hit tracker The quirky, unspoilt village between two of Britain’s top theme parks – making it a perfect short break after the rides – Newsmix.pics

The quirky, unspoilt village between two of Britain’s top theme parks – making it a perfect short break after the rides

I LIVE next to a quirky village that’s perfect for a family break, as it’s halfway between two of the UK’s most popular theme parks.

The village of Ticknall  and neighbouring Melbourne in Derbyshire are starting to become established on the tourist trail, thanks to some star appeal from TV’s Johnny Vegas.

Catherine Lofthouse

Writer Catherine Lofthouse at the beautiful Melbourne Hall, close to both Alton Towers and Drayton Manor[/caption]

Catherine Lofthouse

Catherine’s children love playing at Calke Abbey’s adventure playground in Ticknall[/caption]

The TV comedian has recently set up his Field of Dreams glamping site by beauty spot Melbourne Pool, but Ticknall and Melbourne are still delightfully unspoilt.

As they’re just a half-hour drive from Drayton Manor and about 40 minutes to Alton Towers, they make the perfect overnight stop between the two – with guests bedding down in an old helicopter and an American school bus, among other quirky cabins.

I drive through Ticknall every day and it’s popular with walkers, nature lovers and history buffs for its lovely landscape and National Trust property Calke Abbey.

There’s one unusual feature that I’ve never spotted anywhere else and that’s a series of 15 green water spouts installed around the village 100 years ago, to improve living conditions for the workers who kept the big estate running.

Some of the Ticknall taps still work and they’re something of a tourist attraction themselves now, with visitors to the village trying to find them all.

Last year, the taps were decorated with knitted toppers, like you sometimes see on postboxes, for a fun family trail.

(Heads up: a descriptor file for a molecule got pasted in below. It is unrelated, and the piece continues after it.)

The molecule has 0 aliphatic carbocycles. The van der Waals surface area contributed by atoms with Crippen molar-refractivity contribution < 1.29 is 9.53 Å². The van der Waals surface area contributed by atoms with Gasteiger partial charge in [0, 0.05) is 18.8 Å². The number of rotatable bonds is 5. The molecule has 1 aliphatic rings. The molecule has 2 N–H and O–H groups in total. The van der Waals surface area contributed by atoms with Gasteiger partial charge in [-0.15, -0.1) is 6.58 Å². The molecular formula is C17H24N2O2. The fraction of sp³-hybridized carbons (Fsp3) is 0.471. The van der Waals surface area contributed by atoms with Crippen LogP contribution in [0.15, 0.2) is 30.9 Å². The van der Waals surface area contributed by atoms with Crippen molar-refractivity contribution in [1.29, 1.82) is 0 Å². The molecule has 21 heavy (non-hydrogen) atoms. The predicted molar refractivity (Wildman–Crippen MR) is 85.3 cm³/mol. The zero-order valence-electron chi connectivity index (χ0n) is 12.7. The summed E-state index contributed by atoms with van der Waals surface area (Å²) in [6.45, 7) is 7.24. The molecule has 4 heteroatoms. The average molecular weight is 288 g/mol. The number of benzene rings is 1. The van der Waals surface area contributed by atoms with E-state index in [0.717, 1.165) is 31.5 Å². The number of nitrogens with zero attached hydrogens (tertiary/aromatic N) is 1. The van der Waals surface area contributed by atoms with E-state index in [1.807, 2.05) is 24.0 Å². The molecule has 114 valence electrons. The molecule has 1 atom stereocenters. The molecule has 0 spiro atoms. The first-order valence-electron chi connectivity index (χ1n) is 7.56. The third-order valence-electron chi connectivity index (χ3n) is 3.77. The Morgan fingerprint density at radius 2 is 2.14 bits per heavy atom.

Calke Abbey itself is well worth a visit, as it’s got a huge woodland adventure playground called Calke Explore with a child-size badger sett that my boys love running through.

There’s acres of parkland to explore, a stable block with family activities and a walled garden where there’s often extra events in the summer.

A word of warning though: I rarely venture into the house itself with my children as it’s full of taxidermy, so if you prefer your animals alive rather than dead and behind glass, it might not be for you.

As it’s a National Trust property, you’ll be able to visit free if you’re already a member, otherwise a family ticket to the park and gardens, not including the house, costs £18.75.

Catherine Lofthouse

Ticknall’s quirky green taps, which have become a hit with tourists[/caption]

Catherine Lofthouse

Catherine at Johnny Vegas’s new glampsite – where guests can sleep in an old helicopter[/caption]

If you’re visiting the area with children, my top tip for a sunny day would be Staunton Harold Reservoir, which has a big playground overlooking the water, plenty of woodland walks, or the similar Foremark Reservoir nearby.

The market town of Ashby-de-la-Zouch, with its ruined castle run by English Heritage, is just down the road and it’s easy enough to visit both Derby and Nottingham if you’re after a bit of city life.

In the summer, foodies enjoy visiting Melbourne Hall Courtyard on Wednesday evenings throughout the summer for the street food stalls, and you can visit the hall and gardens but opening times vary, so check the website in advance.

If you take a wander round the lanes and fields around Ticknall it’s easy to feel like you’ve gone back in time, as it’s surrounded by quirky old cottages, gorgeous Georgian houses and a couple of cosy pubs.

The village shop and one pub are currently closed, but there’s lots of independent businesses in Melbourne to frequent and a bus runs between the two several times a day.

Alamy

Melbourne Hall also welcomes food stalls on Wednesday evenings in the summertime[/caption]

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